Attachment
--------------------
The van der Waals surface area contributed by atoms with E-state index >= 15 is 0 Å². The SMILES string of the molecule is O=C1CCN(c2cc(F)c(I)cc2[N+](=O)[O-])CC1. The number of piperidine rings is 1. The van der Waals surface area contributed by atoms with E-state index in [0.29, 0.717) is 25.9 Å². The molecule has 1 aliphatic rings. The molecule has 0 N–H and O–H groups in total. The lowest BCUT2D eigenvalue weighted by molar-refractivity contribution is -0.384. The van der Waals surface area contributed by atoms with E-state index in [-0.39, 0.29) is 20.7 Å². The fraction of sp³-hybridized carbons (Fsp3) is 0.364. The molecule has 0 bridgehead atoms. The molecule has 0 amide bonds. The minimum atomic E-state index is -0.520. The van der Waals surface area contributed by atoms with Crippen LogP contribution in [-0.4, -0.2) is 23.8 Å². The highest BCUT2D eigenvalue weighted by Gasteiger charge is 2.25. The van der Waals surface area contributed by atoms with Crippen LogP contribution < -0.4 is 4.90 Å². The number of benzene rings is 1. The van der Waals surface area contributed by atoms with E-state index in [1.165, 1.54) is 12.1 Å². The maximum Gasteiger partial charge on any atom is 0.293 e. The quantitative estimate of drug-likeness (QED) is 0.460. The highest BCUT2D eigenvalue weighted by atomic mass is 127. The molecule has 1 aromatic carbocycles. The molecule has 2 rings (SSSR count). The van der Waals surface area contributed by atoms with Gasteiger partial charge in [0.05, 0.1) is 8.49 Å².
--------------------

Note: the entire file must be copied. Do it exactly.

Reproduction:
The van der Waals surface area contributed by atoms with E-state index >= 15 is 0 Å². The SMILES string of the molecule is O=C1CCN(c2cc(F)c(I)cc2[N+](=O)[O-])CC1. The number of piperidine rings is 1. The van der Waals surface area contributed by atoms with E-state index in [0.29, 0.717) is 25.9 Å². The molecule has 1 aliphatic rings. The molecule has 0 N–H and O–H groups in total. The lowest BCUT2D eigenvalue weighted by molar-refractivity contribution is -0.384. The van der Waals surface area contributed by atoms with E-state index in [-0.39, 0.29) is 20.7 Å². The fraction of sp³-hybridized carbons (Fsp3) is 0.364. The molecule has 0 bridgehead atoms. The molecule has 0 amide bonds. The minimum atomic E-state index is -0.520. The van der Waals surface area contributed by atoms with Crippen LogP contribution in [-0.4, -0.2) is 23.8 Å². The highest BCUT2D eigenvalue weighted by Gasteiger charge is 2.25. The van der Waals surface area contributed by atoms with Crippen LogP contribution < -0.4 is 4.90 Å². The number of benzene rings is 1. The van der Waals surface area contributed by atoms with E-state index in [1.165, 1.54) is 12.1 Å². The maximum Gasteiger partial charge on any atom is 0.293 e. The quantitative estimate of drug-likeness (QED) is 0.460. The highest BCUT2D eigenvalue weighted by atomic mass is 127. The molecule has 1 aromatic carbocycles. The molecule has 2 rings (SSSR count). The van der Waals surface area contributed by atoms with Gasteiger partial charge in [0.05, 0.1) is 8.49 Å².